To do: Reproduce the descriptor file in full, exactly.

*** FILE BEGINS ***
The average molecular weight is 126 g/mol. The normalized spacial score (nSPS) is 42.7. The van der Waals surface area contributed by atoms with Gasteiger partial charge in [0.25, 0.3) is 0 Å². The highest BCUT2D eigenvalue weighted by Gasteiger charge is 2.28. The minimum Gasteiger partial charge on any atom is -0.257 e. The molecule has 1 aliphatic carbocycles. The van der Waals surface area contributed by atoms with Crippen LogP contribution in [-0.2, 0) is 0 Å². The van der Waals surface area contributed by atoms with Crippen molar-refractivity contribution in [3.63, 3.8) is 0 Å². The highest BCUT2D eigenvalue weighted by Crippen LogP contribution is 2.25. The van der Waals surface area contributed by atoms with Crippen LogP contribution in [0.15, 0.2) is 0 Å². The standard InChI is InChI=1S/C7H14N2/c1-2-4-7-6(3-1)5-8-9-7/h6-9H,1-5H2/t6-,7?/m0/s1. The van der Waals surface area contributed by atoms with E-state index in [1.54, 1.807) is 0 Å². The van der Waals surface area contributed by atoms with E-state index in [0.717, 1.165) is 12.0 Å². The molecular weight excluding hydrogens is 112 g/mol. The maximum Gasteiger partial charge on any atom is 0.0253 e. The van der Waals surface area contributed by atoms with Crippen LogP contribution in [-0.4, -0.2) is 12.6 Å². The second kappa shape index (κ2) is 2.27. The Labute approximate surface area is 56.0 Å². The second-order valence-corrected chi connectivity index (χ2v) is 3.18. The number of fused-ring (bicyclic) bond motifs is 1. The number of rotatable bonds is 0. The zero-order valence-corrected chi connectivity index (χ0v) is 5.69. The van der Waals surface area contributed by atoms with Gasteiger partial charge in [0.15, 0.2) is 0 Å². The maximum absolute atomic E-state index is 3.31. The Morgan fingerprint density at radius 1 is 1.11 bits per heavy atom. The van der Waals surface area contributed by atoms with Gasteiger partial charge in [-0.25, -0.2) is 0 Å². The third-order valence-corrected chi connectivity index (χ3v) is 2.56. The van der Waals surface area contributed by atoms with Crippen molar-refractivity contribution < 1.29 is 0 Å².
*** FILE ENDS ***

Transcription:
The average molecular weight is 126 g/mol. The normalized spacial score (nSPS) is 42.7. The van der Waals surface area contributed by atoms with Gasteiger partial charge in [0.25, 0.3) is 0 Å². The highest BCUT2D eigenvalue weighted by Gasteiger charge is 2.28. The minimum Gasteiger partial charge on any atom is -0.257 e. The molecule has 1 aliphatic carbocycles. The van der Waals surface area contributed by atoms with Crippen LogP contribution in [-0.2, 0) is 0 Å². The van der Waals surface area contributed by atoms with Crippen molar-refractivity contribution in [3.63, 3.8) is 0 Å². The highest BCUT2D eigenvalue weighted by Crippen LogP contribution is 2.25. The van der Waals surface area contributed by atoms with Crippen LogP contribution in [0.15, 0.2) is 0 Å². The standard InChI is InChI=1S/C7H14N2/c1-2-4-7-6(3-1)5-8-9-7/h6-9H,1-5H2/t6-,7?/m0/s1. The van der Waals surface area contributed by atoms with E-state index in [1.54, 1.807) is 0 Å². The van der Waals surface area contributed by atoms with E-state index in [0.717, 1.165) is 12.0 Å². The molecular weight excluding hydrogens is 112 g/mol. The maximum Gasteiger partial charge on any atom is 0.0253 e. The van der Waals surface area contributed by atoms with Crippen LogP contribution in [-0.4, -0.2) is 12.6 Å². The second kappa shape index (κ2) is 2.27. The Labute approximate surface area is 56.0 Å². The second-order valence-corrected chi connectivity index (χ2v) is 3.18. The number of fused-ring (bicyclic) bond motifs is 1. The number of rotatable bonds is 0. The zero-order valence-corrected chi connectivity index (χ0v) is 5.69. The van der Waals surface area contributed by atoms with Gasteiger partial charge in [0.15, 0.2) is 0 Å². The maximum absolute atomic E-state index is 3.31. The Morgan fingerprint density at radius 1 is 1.11 bits per heavy atom. The van der Waals surface area contributed by atoms with Gasteiger partial charge in [-0.25, -0.2) is 0 Å². The third-order valence-corrected chi connectivity index (χ3v) is 2.56. The van der Waals surface area contributed by atoms with Crippen molar-refractivity contribution < 1.29 is 0 Å².